"Our GDP is growing. We have cheaper holidays, to increasingly exotic locations. Cheaper clothes. Cheaper televisions and kitchens and cars. But at the same time, depression and mental illness are increasingly common. Drug abuse and alcoholism are rife in so many communities - including well-off ones. These trends cannot be ignored.
"There is a phenomenon that the psychologist Oliver James has called Affluenza - consumerism at the expense of emotional fulfilment. We see it in the cult of the credit card - as a country we spend more than we earn, and owe far more than we save. We see it in the idolisation of bling, the excessive displays of wealth. We see it in the gambling - which the Government is actually promoting in local communities as a tool of regeneration and job creation.
"Most of all, we see it in conspicuous consumption. In this context I want to say a word about one industry in particular which is central to the way our economy works - advertising. I know that advertising is an important assistant to consumer choice - it is a way for people to understand the range on offer in the marketplace. Nevertheless, much of what we see on television and on billboards represents what I think can be a dangerous influence.
"Advertising concerns the inner being - it works on the deepest desires and aspirations of the individual. And the danger is that it can present material wants as emotional needs. It commodifies the spiritual life - telling you that this or that product will make you beautiful or joyful or content. It is, in a sense, magic - a sort of alchemy, claiming to turn our humdrum lives into something glittering and golden.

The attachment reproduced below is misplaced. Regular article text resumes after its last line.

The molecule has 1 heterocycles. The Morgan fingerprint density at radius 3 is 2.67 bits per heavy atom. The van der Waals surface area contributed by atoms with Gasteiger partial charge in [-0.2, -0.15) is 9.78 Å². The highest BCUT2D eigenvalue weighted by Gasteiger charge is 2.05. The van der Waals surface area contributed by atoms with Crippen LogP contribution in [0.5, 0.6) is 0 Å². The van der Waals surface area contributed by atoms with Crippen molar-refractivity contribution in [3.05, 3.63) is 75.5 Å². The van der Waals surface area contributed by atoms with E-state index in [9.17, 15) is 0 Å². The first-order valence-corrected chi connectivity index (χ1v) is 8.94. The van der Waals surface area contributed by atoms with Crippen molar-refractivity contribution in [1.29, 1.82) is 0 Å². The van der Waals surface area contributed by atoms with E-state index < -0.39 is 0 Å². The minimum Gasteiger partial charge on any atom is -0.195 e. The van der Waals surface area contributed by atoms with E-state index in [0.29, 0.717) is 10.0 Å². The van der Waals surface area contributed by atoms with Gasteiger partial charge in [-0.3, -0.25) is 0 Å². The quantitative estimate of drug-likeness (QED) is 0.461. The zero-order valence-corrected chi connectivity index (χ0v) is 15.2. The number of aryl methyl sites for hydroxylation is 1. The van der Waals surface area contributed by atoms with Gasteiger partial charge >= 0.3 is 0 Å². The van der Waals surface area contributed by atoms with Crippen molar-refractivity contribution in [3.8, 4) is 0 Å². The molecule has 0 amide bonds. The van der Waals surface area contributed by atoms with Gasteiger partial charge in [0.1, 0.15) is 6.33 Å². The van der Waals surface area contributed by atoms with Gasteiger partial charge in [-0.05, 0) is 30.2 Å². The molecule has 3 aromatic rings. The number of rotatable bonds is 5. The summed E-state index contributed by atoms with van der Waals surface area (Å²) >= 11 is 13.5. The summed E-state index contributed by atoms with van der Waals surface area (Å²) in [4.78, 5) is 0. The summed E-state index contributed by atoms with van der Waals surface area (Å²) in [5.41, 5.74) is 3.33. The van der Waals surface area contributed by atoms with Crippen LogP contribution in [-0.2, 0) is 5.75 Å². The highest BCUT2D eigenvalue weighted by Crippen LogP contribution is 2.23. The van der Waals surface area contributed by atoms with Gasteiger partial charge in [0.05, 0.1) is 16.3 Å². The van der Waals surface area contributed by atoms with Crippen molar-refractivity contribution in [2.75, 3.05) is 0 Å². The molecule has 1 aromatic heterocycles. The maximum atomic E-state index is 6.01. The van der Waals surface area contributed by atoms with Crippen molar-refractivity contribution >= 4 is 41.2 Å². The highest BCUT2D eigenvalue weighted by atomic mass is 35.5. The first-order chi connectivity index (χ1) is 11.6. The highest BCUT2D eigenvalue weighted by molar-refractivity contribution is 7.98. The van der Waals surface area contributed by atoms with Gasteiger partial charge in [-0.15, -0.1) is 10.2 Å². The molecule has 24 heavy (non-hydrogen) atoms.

"And it's this magic - this false magic - which has increasingly become, for want of a better analogy, our national religion. And I am particularly concerned about the influence of this religion on children. Every mother knows about pester power - the ability of children to whine their way to this or that branded and mass-produced item. I worry that we are making children consumers before they are adults, with the adult's capacity to distinguish the necessary from the meretricious. We are teaching our children that instant gratification comes from consumption.